Code

%Step 1: Load image

%Step 2: Detect Cover Image and Watermark Image

%Step 3: Use DWT to Insert Watermark by adding a percentage of watermark wavelet coefficients to cove

%Step 4: Reverse the process the extract the watermark and the cover image

%Step 5: Compare original Cover Image and watermark images with extracted cover image and watermark i

clc;

clear all;

close all;

% MEDICAL IMAGE WATERMARKING USING 2D DWT

% MIW > Program written by Dr.P.V.V.Kishore on 26/9/2013

% Medical Image Watermarking Initial Approach to the Problem

% Medical Images contain vital imformation and watermaking them presents a

% significant challenge to the researchers.

% Read a Medical image that is to be watermarked

53

% ORIGINAL IMAGE TO BE WATERMARKED

[filename1,pathname]=uigetfile('*.*','select the image'); % User Input Image

I=imread(num2str(filename1));

I=rgb2gray(I); % Convert to gray scale

I=imresize(I,[512,512],'bilinear'); % Resize the image to standard resolution

figure(1);

imshow(I);

title('original image to watermarked'); % orginal image for watermarking

I1=double(I);

[row,col]=size(I1);

% IMAGE WATERMARK

% Read Watermark Image In this case it the picture of the person to which

% the mediacl images belong to. Here we have considered a lena image of

% size 64x64.

iw=imread('turtle.png');

% In case of a color image convert to rgb scale

if iw(:,:)

iw=iw;

else iw=rgb2gray(iw);

end

Iw=iw;

Iw=imresize(Iw,[512,512],'bilinear');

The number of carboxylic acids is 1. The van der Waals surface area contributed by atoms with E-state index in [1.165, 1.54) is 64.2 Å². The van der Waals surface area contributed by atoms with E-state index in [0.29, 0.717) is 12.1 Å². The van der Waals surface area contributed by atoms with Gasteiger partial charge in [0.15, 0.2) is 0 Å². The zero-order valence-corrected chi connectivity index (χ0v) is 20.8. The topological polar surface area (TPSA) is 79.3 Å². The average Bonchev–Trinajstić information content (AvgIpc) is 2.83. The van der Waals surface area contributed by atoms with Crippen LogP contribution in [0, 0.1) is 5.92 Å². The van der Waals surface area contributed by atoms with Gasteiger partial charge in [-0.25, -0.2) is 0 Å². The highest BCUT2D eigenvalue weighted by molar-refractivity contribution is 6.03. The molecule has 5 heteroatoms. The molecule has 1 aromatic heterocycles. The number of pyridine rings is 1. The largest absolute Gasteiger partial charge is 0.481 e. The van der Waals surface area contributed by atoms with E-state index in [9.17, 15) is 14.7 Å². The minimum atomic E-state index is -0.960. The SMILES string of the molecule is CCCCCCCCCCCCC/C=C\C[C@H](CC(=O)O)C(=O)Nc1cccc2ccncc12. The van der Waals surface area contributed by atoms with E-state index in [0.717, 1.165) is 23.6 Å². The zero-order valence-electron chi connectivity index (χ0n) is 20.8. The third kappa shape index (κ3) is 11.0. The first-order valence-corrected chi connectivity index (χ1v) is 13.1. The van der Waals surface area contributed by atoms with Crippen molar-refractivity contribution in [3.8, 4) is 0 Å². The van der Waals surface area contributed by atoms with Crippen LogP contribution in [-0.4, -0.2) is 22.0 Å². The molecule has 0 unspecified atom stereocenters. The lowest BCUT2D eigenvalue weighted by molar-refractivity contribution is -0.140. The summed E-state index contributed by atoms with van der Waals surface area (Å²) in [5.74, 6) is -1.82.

% What is the significance of threshold valve

Tr=50; % Set the Threshold Value

k=0.02; % What is this K indicate..

%imshow(iw)

% DWT for original medical image

[F1,F2]= wfilters('db2', 'd');

[LL,LH,HL,HH] = dwt2(I1,'db2','d');

figure(2)

imshow(LL,'DisplayRange',[]), title('1 level dwt of cover image');

[WF1,WF2]= wfilters('haar', 'd');

[L L,L H,H L,H H] = dwt2(Iw,'db2','d');

figure(3)

imshow(L L,'DisplayRange',[]), title('1 level dwt of watermark image');

%computing level1 idwt2

[w h]=size(L L'); % Indicates the size of Key Image w=64 and h=64

[w1 h1]=size(LL'); % Indicates the size of original image w1=512,h1=512

a=1;

b=1;

W=zeros(size(LL')); % Create a empty target matrix of size 512

% What Exactly is happening here...?

for i=1:w:w1

for j=1:h:h1

W(i:a*w,j:b*h)=L L';

b=b+1;

end

54

a=a+1;

b=1;

end

W=W';

Watermarkedimage=LL+0.1*W;

Watermarkedimage level1= idwt2(Watermarkedimage,LH,HL,HH,'db2');

figure(4)

imshow(Watermarkedimage level1,'DisplayRange',[]), title('Watermarkedimagelevel1');

% Apply DWT for the watermarked image

[F11,F22]= wfilters('haar', 'd');

[a b c d]=dwt2(Watermarkedimage level1,'db2','d');